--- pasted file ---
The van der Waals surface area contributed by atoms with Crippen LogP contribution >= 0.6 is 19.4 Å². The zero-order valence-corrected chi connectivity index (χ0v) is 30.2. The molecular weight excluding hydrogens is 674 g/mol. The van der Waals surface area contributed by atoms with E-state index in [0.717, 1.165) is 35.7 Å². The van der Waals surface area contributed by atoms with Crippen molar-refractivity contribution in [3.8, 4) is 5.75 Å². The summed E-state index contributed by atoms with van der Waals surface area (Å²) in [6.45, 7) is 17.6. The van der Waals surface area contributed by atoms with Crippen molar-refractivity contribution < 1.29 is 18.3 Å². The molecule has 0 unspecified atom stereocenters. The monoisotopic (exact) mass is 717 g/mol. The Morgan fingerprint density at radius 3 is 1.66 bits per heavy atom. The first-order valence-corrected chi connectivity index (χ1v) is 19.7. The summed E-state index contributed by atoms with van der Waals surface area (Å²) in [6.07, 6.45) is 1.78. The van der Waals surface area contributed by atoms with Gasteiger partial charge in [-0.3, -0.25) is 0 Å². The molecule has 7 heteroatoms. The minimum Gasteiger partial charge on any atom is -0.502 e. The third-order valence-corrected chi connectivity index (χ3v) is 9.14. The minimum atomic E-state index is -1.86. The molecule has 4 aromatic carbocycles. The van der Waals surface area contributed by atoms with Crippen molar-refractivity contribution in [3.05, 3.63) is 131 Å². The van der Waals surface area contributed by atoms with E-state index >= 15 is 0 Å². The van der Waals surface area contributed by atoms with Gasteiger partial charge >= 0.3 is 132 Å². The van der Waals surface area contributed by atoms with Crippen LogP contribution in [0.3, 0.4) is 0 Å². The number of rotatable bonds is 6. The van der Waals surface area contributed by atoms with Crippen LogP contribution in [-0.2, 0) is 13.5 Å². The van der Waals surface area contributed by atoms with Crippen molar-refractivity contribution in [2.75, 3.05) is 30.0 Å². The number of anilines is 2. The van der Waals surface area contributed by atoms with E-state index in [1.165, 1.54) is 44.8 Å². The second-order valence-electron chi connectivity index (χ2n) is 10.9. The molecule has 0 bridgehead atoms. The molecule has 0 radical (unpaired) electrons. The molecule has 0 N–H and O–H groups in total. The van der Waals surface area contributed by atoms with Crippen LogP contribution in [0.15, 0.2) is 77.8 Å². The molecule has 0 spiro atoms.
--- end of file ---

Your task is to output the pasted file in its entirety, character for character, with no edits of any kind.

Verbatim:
The van der Waals surface area contributed by atoms with Crippen LogP contribution >= 0.6 is 19.4 Å². The zero-order valence-corrected chi connectivity index (χ0v) is 30.2. The molecular weight excluding hydrogens is 674 g/mol. The van der Waals surface area contributed by atoms with E-state index in [0.717, 1.165) is 35.7 Å². The van der Waals surface area contributed by atoms with Crippen molar-refractivity contribution in [3.8, 4) is 5.75 Å². The summed E-state index contributed by atoms with van der Waals surface area (Å²) in [6.45, 7) is 17.6. The van der Waals surface area contributed by atoms with Crippen molar-refractivity contribution < 1.29 is 18.3 Å². The molecule has 0 unspecified atom stereocenters. The monoisotopic (exact) mass is 717 g/mol. The Morgan fingerprint density at radius 3 is 1.66 bits per heavy atom. The first-order valence-corrected chi connectivity index (χ1v) is 19.7. The summed E-state index contributed by atoms with van der Waals surface area (Å²) in [6.07, 6.45) is 1.78. The van der Waals surface area contributed by atoms with Gasteiger partial charge in [-0.3, -0.25) is 0 Å². The molecule has 7 heteroatoms. The minimum Gasteiger partial charge on any atom is -0.502 e. The third-order valence-corrected chi connectivity index (χ3v) is 9.14. The minimum atomic E-state index is -1.86. The molecule has 4 aromatic carbocycles. The van der Waals surface area contributed by atoms with Crippen molar-refractivity contribution in [3.05, 3.63) is 131 Å². The van der Waals surface area contributed by atoms with E-state index >= 15 is 0 Å². The van der Waals surface area contributed by atoms with Gasteiger partial charge >= 0.3 is 132 Å². The van der Waals surface area contributed by atoms with Crippen LogP contribution in [0.3, 0.4) is 0 Å². The number of rotatable bonds is 6. The van der Waals surface area contributed by atoms with Crippen LogP contribution in [-0.2, 0) is 13.5 Å². The van der Waals surface area contributed by atoms with Crippen molar-refractivity contribution in [2.75, 3.05) is 30.0 Å². The number of anilines is 2. The van der Waals surface area contributed by atoms with E-state index in [1.165, 1.54) is 44.8 Å². The second-order valence-electron chi connectivity index (χ2n) is 10.9. The molecule has 0 bridgehead atoms. The molecule has 0 radical (unpaired) electrons. The molecule has 0 N–H and O–H groups in total. The van der Waals surface area contributed by atoms with Crippen LogP contribution in [0.15, 0.2) is 77.8 Å². The molecule has 0 spiro atoms.